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Pete and Pete’s Danny Tamberelli and Michael C. Maronna list their favorite horror films

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    It was October, two weeks ’til Halloween, and the Internet couldn’t stop talking about the elusive bogeyman that is “Ebola.” Well, over in Wellsville, two TV brothers — Big Pete (Michael C. Maronna) and Little Pete (Danny Tamberelli) — were busy battling an ancient evil, one that stalks in the guise of a harmless medium: videotapes.

    From the beginning, film has forever been an enviable channel for souls to encounter their personal fears. This year, however, Little Pete and Big Pete were ready to conquer their own demons and assembled a concoction of the most terrifying films out there. Little did we know the horrors we would find behind the minds of two infinite children.

    So read on, little vikings. Read on.

    Nearly two decades following their Nickelodeon days, Maronna and Tamberelli are now hosts of the popular podcast The Adventures of Danny & Mike and will appear later this month at Consequence of Sound‘s sold-out fall event featuring exciting performances by Polaris and Tamberelli’s own band, Jounce.

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    Michael C. Maronna’s Top Five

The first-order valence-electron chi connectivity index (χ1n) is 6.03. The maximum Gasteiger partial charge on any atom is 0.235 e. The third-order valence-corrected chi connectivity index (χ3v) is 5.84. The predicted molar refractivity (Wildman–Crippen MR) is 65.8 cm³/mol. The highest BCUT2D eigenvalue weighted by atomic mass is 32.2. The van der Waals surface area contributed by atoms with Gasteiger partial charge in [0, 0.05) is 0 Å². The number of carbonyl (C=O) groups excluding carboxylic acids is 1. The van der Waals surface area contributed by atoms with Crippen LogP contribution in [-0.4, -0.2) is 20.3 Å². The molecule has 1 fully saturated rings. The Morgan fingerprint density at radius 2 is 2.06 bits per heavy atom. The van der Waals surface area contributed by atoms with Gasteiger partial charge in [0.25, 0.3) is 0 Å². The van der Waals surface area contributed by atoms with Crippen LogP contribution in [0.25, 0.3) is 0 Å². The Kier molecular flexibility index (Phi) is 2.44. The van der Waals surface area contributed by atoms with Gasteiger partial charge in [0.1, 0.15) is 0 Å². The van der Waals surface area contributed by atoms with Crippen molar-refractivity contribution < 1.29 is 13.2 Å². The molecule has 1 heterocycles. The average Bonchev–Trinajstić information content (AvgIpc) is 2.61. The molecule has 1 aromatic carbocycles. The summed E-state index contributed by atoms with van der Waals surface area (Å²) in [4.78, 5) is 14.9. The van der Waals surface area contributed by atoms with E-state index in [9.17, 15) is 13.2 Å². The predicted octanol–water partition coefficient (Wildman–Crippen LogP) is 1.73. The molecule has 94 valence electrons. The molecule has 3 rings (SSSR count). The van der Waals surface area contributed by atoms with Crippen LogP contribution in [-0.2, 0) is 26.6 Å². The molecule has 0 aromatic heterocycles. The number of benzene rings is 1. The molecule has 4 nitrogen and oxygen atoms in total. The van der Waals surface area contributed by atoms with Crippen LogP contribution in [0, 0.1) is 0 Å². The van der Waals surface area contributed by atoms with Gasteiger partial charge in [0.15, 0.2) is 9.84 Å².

A Nightmare On Elm Street 3 : Dream Warriors

    I think it’s my favorite Freddy movie. The kids finally fight back some. Kincaid! The skeleton fights an unintentional Jason and the Argonauts. Very stylized. Multiple big stars. I will always support John Saxon because of Enter the Dragon, even though his essential Dad Blindness is a big part of this premise. Director of Photography Roy Wagner – – I worked with him on Elementary, and here is a picture of him with his therapy animal.

    John Carpenter’s The Thing

    Kurt Russell with the icy beard and flamethrower and scotch. You can imagine paranoia setting in up there in the Arctic. The blood test with the hot needle. Wilford Brimley, dammit. Squirm-inducing tension expertly maintained throughout with maximum skin crawl. Feeling so bad for the dogs. The horror is magnified in the locale and the feasibility of worldwide spread of this … thing. “Voodoo Bullshit” irritates Keith David in his second best horror role, behind…

    They Live

    Rowdy Roddy Piper takes a star turn as a man who would not be quiet about the (admittedly, yes) vomit-face aliens he sees with the help of magic shades. He and Keith David have the best movie fight ever. I wonder how that went over in the editing room. “I like all the conspiracy shit, but I think I could fit another wrestling scene in, John. Bare-chested, even. John?” Piper shows his revulsion with wrestler-style hunchback posture through all his scenes. Man, I like John Carpenter. But how did the resistance get sold out so quickly? Holly?

    Dead Alive (Brain Dead)